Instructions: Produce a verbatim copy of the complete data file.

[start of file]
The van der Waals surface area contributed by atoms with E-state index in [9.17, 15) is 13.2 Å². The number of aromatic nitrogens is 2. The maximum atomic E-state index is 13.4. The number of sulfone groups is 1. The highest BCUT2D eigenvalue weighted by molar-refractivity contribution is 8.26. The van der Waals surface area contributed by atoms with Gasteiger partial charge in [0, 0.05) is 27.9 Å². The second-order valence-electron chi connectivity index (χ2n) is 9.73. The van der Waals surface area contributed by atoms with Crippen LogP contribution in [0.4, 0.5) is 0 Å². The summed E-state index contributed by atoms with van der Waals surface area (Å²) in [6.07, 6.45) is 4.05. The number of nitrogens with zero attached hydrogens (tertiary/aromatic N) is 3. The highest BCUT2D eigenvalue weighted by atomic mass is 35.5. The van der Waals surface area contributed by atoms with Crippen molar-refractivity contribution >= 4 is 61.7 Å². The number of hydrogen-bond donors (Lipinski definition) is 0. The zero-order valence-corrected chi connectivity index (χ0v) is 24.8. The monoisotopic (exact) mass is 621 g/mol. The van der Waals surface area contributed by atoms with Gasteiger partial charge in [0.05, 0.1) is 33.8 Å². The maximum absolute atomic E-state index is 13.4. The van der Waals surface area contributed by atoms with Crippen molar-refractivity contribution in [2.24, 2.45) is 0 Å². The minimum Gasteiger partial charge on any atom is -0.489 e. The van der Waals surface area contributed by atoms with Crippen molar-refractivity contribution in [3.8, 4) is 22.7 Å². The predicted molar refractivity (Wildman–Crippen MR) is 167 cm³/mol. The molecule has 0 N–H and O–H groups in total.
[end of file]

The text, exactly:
The van der Waals surface area contributed by atoms with E-state index in [9.17, 15) is 13.2 Å². The number of aromatic nitrogens is 2. The maximum atomic E-state index is 13.4. The number of sulfone groups is 1. The highest BCUT2D eigenvalue weighted by molar-refractivity contribution is 8.26. The van der Waals surface area contributed by atoms with Gasteiger partial charge in [0, 0.05) is 27.9 Å². The second-order valence-electron chi connectivity index (χ2n) is 9.73. The van der Waals surface area contributed by atoms with Crippen LogP contribution in [0.4, 0.5) is 0 Å². The summed E-state index contributed by atoms with van der Waals surface area (Å²) in [6.07, 6.45) is 4.05. The number of nitrogens with zero attached hydrogens (tertiary/aromatic N) is 3. The highest BCUT2D eigenvalue weighted by atomic mass is 35.5. The van der Waals surface area contributed by atoms with Crippen molar-refractivity contribution >= 4 is 61.7 Å². The number of hydrogen-bond donors (Lipinski definition) is 0. The zero-order valence-corrected chi connectivity index (χ0v) is 24.8. The monoisotopic (exact) mass is 621 g/mol. The van der Waals surface area contributed by atoms with Gasteiger partial charge in [0.05, 0.1) is 33.8 Å². The maximum absolute atomic E-state index is 13.4. The van der Waals surface area contributed by atoms with Crippen molar-refractivity contribution in [2.24, 2.45) is 0 Å². The minimum Gasteiger partial charge on any atom is -0.489 e. The van der Waals surface area contributed by atoms with Crippen molar-refractivity contribution in [3.8, 4) is 22.7 Å². The predicted molar refractivity (Wildman–Crippen MR) is 167 cm³/mol. The molecule has 0 N–H and O–H groups in total.